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How do developers consider Airplane as a solution compared to developing a React app or purchasing off-the-shelf SaaS for their internal tools?

Ravi Parikh

Co-founder & CEO at Airplane

For the latter things like off-the-shelf SaaS, the vast majority of use cases that people use Airplane for, or at least the ones that come to us and use Airplane, there's usually no off-the-shelf SaaS that would just do it. 

No one's building a CRM in Airplane, for the most part. It's mostly bespoke things like, "I need to build this internal admin panel that does these really specific read and write operations against our production database." If you were using Django, maybe you could use Django Admin, or if you're using Rails, you could use Active Admin. But if you're not using one of those specific web frameworks, there's no off-the-shelf SaaS that just does that for you.

In terms of build versus buy essentially, that is the primary thing that people are usually evaluating with Airplane. It's not actually like Airplane versus Retool. Ninety percent of the time it's, "Either we're going to use Airplane for this or we're probably going to build this in-house." 

The way we navigate that is, Airplane is pretty different from most of the other products in this internal tooling space, in that we're not a low-code, no-code solution. Airplane is entirely a code-based product.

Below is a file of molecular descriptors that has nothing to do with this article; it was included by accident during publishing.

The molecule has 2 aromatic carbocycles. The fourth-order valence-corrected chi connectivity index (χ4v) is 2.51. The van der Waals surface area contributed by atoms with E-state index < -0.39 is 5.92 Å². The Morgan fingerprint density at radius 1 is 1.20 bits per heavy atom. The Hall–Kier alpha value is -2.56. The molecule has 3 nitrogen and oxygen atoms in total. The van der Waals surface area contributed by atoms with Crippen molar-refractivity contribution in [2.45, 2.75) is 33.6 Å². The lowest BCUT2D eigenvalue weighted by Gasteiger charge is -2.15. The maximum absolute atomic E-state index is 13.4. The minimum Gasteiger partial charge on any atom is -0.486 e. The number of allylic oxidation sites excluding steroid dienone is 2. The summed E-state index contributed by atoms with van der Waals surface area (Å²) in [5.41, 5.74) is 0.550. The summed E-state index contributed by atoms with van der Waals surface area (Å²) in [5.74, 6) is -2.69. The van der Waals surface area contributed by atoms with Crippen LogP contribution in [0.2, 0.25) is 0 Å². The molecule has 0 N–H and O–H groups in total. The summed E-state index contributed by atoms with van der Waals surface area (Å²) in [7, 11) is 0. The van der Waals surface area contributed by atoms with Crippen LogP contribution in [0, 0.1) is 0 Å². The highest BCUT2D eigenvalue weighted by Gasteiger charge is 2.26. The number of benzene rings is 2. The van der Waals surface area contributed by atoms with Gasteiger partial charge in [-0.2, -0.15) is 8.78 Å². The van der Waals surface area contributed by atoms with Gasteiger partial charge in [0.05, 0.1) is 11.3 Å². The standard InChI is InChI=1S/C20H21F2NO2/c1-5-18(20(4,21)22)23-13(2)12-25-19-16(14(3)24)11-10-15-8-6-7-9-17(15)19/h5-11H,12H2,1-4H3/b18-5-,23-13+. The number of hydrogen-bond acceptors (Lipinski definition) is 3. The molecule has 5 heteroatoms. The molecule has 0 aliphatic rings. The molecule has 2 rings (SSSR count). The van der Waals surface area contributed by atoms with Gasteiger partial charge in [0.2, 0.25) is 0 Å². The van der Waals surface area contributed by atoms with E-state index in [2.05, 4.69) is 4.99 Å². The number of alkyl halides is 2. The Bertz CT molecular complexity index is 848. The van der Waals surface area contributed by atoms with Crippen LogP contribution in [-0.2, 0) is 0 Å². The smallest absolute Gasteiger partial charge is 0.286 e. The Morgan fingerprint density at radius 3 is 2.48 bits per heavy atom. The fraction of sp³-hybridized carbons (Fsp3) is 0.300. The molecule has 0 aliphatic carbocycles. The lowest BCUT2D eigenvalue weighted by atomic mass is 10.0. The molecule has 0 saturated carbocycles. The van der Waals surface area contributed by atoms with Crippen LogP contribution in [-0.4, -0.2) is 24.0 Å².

So, if you're saying, "I really want to have a lot of control over this and I want to use React to build the front-end," you can actually just do that in Airplane. We give you a component library, the state management system, and a bunch of built-ins that make it easy to build internal tools. But you’re still writing React code, at the end of the day, if you’re building a view on Airplane.

We like to think that using Airplane lets you have your cake and eat it, too. You can take advantage of all the niceties that Airplane gives you out of the box in terms of handling permissions and notifications etc. that will accelerate your time to development, while at the same time getting all source control benefits of code. Airplane's fully extensible. You can import your own private libraries or third-party libraries, so you don't have to make that trade-off.

When people look at Airplane versus in-house and still choose to go with in-house, there's usually one of two reasons. 

First is, they've already built it. They're like, "Well, we have this legacy system. We know we want to overhaul it. Airplane seems neat, but we don't really want to rebuild from scratch. We'll just incrementally build on this thing we've already done," which is fair and I think that's fine.

Second might be, there's something highly bespoke they want to do which is probably going to be more trouble than it's worth in Airplane. If the UI you want to build internally is really specific, and you're not going to take advantage of our component library at all, then, Airplane's not really giving you that much value. But that's really rare. There's some tables, charts, maps, graphs, some form fields, and buttons and they look the same. That's the Retool thesis as well. But occasionally, someone will have some really specific needs. That’s when I'll be like, "Yeah, maybe just build that in-house. That seems fine."

Find this answer in Ravi Parikh, CEO of Airplane, on building an end-to-end internal tools platform
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